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A Book of Common Prayer Paperback – International Edition, April 11, 1995

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Editorial Reviews

Review

An articulate witness to the most stubborn and intractable truths of our time, a memorable voice."—Joyce Carol Oates, The New York Times Book Review"A novelist with important things to say about the dislocations of our time.... Joan Didion is stellar."—Newsday

From the Inside Flap

Writing with the telegraphic swiftness and microscopic sensitivity that have made her one of our most distinguished journalists, Joan Didion creates a shimmering novel of innocence and evil.

A Book of Common Prayer is the story of two American women in the derelict Central American nation of Boca Grande. Grace Strasser-Mendana controls much of the country's wealth and knows virtually all of its secrets; Charlotte Douglas knows far too little. "Immaculate of history, innocent of politics," she has come to Boca Grande vaguely and vainly hoping to be reunited with her fugitive daughter. As imagined by Didion, her fate is at once utterly particular and fearfully emblematic of an age of conscienceless authority and unfathomable violence.

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Product Details

  • Paperback: 272 pages
  • Publisher: Vintage; Reprint edition (April 11, 1995)
  • Language: English
  • ISBN-10: 0679754865
  • ISBN-13: 978-0679754862
  • Product Dimensions: 5.1 x 0.6 x 8 inches
  • Shipping Weight: 7 ounces (View shipping rates and policies)
  • Average Customer Review: 4.0 out of 5 stars  See all reviews (23 customer reviews)
  • Amazon Best Sellers Rank: #285,820 in Books (See Top 100 in Books)

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Most Helpful Customer Reviews

38 of 45 people found the following review helpful By Maslow on July 9, 2000
Format: Paperback
I thoroughly enjoyed this book. As with all of Ms. Didion's books, I take my time with them, to truly cherish her writing style. I am a huge fan of her use of characterization, as well as her use of grammer. (Besides this book, I regularly recommend Play It As It Lays and Miami, two other great books by Ms. Didion.) Everytime I think of this book, I think of how the brave narrator, in the course of the developments of the novel, regrets, with the last line in the book, the opening statement she made in the book's lead. One of the all-time best books I've ever read, you have got to give this book a read, too.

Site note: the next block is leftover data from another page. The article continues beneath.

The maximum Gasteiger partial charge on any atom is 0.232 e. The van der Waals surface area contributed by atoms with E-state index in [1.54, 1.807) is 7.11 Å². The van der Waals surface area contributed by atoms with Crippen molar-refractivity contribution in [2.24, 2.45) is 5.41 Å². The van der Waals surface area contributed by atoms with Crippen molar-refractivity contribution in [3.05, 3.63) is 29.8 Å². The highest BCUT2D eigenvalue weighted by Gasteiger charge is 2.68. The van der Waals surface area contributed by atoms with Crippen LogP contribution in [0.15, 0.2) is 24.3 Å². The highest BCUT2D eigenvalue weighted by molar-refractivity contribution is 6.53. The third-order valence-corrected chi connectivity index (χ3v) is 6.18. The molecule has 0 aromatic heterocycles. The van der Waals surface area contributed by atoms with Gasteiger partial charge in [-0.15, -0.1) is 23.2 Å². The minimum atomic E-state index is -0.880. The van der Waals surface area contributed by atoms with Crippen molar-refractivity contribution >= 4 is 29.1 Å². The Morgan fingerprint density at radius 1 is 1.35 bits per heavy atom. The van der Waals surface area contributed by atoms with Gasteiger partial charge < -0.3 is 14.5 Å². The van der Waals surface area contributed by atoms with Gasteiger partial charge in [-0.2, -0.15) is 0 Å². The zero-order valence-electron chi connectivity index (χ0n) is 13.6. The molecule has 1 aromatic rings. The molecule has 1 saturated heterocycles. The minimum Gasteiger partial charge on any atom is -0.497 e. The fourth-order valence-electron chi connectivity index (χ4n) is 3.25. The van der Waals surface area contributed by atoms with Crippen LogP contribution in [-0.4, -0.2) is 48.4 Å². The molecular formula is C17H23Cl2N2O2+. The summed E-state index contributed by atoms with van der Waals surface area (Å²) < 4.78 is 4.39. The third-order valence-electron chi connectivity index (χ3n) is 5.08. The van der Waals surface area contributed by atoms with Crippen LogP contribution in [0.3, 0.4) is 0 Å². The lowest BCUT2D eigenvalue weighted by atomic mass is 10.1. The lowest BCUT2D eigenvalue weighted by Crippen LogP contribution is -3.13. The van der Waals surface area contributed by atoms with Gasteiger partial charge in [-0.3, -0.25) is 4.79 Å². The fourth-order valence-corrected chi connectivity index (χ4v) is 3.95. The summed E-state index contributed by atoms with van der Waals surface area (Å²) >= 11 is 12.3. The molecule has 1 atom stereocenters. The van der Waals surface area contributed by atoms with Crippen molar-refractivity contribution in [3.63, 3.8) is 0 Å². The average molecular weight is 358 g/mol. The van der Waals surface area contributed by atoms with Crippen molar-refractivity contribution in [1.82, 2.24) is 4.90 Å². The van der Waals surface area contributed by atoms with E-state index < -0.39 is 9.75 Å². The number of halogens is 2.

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29 of 36 people found the following review helpful By Jon Linden VINE VOICE on January 7, 2006
Format: Paperback Verified Purchase
In this uncommonly excellent prose, Ms. Didion describes an incredible scenario of a revolution in a Caribbean country. The country is dirt poor. There is no good water, there are no proper sewers and there are few good roads, except the one highway that leads to the house of El Presidente.

The people live in squalor and there are only a few people in this island of the damned who are in fact solvent. The story tells of the tale of an American lady, norteamericana, who comes to the island, for reasons even she herself does not know. Her life has been tragic and strange. Her child becomes an American revolutionary and is involved in the hijacking of a plan from California to Utah. She lives an underground life and has no connection to her parents, whom she rejects socially and economically.

Didion's reporting style writing is almost a perfect match for telling the story of this obscure countries political corruption and the insurgency that exists within. She uses her incredible ability to turn a phrase and then to use it multiple times for an emphasis that is extraordinary in painting the picture of the world about her. Charlotte Douglas has come here to figure out something, but what it is hard to tell. She seems to be adrift in the impoverished lands of Boca Grande which translates to "Big Bay" or also as Didion points out to "Big Mouth."